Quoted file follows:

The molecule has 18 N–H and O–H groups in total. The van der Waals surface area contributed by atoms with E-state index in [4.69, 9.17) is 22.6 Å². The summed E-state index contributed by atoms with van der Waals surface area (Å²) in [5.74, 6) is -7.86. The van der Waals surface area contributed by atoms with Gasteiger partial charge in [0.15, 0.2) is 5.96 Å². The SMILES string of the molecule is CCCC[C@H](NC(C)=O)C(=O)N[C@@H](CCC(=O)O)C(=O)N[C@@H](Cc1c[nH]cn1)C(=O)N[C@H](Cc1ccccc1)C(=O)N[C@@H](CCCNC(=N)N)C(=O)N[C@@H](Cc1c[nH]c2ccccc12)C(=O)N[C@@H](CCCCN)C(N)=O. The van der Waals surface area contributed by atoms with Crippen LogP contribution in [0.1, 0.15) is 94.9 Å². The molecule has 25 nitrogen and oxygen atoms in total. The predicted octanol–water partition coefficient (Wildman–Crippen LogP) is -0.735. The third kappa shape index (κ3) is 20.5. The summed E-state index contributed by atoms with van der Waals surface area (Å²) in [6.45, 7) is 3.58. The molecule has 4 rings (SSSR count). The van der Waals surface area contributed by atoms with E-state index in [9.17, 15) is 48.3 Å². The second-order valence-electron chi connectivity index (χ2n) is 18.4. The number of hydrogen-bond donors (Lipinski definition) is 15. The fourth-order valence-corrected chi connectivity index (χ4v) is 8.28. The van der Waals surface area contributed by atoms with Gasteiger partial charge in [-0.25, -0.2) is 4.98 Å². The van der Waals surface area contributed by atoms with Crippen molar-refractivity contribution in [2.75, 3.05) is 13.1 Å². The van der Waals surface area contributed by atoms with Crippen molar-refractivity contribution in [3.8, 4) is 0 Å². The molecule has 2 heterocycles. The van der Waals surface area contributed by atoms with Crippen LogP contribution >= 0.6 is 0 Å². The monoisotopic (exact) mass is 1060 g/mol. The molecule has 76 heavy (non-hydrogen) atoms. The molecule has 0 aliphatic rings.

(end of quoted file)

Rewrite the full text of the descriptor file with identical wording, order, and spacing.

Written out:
The molecule has 18 N–H and O–H groups in total. The van der Waals surface area contributed by atoms with E-state index in [4.69, 9.17) is 22.6 Å². The summed E-state index contributed by atoms with van der Waals surface area (Å²) in [5.74, 6) is -7.86. The van der Waals surface area contributed by atoms with Gasteiger partial charge in [0.15, 0.2) is 5.96 Å². The SMILES string of the molecule is CCCC[C@H](NC(C)=O)C(=O)N[C@@H](CCC(=O)O)C(=O)N[C@@H](Cc1c[nH]cn1)C(=O)N[C@H](Cc1ccccc1)C(=O)N[C@@H](CCCNC(=N)N)C(=O)N[C@@H](Cc1c[nH]c2ccccc12)C(=O)N[C@@H](CCCCN)C(N)=O. The van der Waals surface area contributed by atoms with Crippen LogP contribution in [0.1, 0.15) is 94.9 Å². The molecule has 25 nitrogen and oxygen atoms in total. The predicted octanol–water partition coefficient (Wildman–Crippen LogP) is -0.735. The third kappa shape index (κ3) is 20.5. The summed E-state index contributed by atoms with van der Waals surface area (Å²) in [6.45, 7) is 3.58. The molecule has 4 rings (SSSR count). The van der Waals surface area contributed by atoms with E-state index in [9.17, 15) is 48.3 Å². The second-order valence-electron chi connectivity index (χ2n) is 18.4. The number of hydrogen-bond donors (Lipinski definition) is 15. The fourth-order valence-corrected chi connectivity index (χ4v) is 8.28. The van der Waals surface area contributed by atoms with Gasteiger partial charge in [-0.25, -0.2) is 4.98 Å². The van der Waals surface area contributed by atoms with Crippen molar-refractivity contribution in [2.75, 3.05) is 13.1 Å². The van der Waals surface area contributed by atoms with Crippen molar-refractivity contribution in [3.8, 4) is 0 Å². The molecule has 2 heterocycles. The van der Waals surface area contributed by atoms with Crippen LogP contribution >= 0.6 is 0 Å². The monoisotopic (exact) mass is 1060 g/mol. The molecule has 76 heavy (non-hydrogen) atoms. The molecule has 0 aliphatic rings.